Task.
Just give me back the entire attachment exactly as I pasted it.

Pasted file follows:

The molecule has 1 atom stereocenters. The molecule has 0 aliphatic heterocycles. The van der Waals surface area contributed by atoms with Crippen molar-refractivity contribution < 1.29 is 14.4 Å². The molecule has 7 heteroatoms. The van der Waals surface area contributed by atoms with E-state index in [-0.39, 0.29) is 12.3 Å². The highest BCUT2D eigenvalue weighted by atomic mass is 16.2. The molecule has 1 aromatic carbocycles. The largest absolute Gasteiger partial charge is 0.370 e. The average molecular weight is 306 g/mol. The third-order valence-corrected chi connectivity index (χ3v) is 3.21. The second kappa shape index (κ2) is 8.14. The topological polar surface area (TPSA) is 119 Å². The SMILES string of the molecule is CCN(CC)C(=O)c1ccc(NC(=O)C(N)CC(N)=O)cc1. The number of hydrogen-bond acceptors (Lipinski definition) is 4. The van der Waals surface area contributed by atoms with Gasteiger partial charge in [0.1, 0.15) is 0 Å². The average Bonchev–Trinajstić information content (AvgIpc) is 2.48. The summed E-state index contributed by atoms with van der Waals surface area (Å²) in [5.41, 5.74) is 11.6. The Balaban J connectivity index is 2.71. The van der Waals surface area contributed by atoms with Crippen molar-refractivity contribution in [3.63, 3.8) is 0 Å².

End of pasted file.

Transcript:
The molecule has 1 atom stereocenters. The molecule has 0 aliphatic heterocycles. The van der Waals surface area contributed by atoms with Crippen molar-refractivity contribution < 1.29 is 14.4 Å². The molecule has 7 heteroatoms. The van der Waals surface area contributed by atoms with E-state index in [-0.39, 0.29) is 12.3 Å². The highest BCUT2D eigenvalue weighted by atomic mass is 16.2. The molecule has 1 aromatic carbocycles. The largest absolute Gasteiger partial charge is 0.370 e. The average molecular weight is 306 g/mol. The third-order valence-corrected chi connectivity index (χ3v) is 3.21. The second kappa shape index (κ2) is 8.14. The topological polar surface area (TPSA) is 119 Å². The SMILES string of the molecule is CCN(CC)C(=O)c1ccc(NC(=O)C(N)CC(N)=O)cc1. The number of hydrogen-bond acceptors (Lipinski definition) is 4. The van der Waals surface area contributed by atoms with Gasteiger partial charge in [0.1, 0.15) is 0 Å². The average Bonchev–Trinajstić information content (AvgIpc) is 2.48. The summed E-state index contributed by atoms with van der Waals surface area (Å²) in [5.41, 5.74) is 11.6. The Balaban J connectivity index is 2.71. The van der Waals surface area contributed by atoms with Crippen molar-refractivity contribution in [3.63, 3.8) is 0 Å².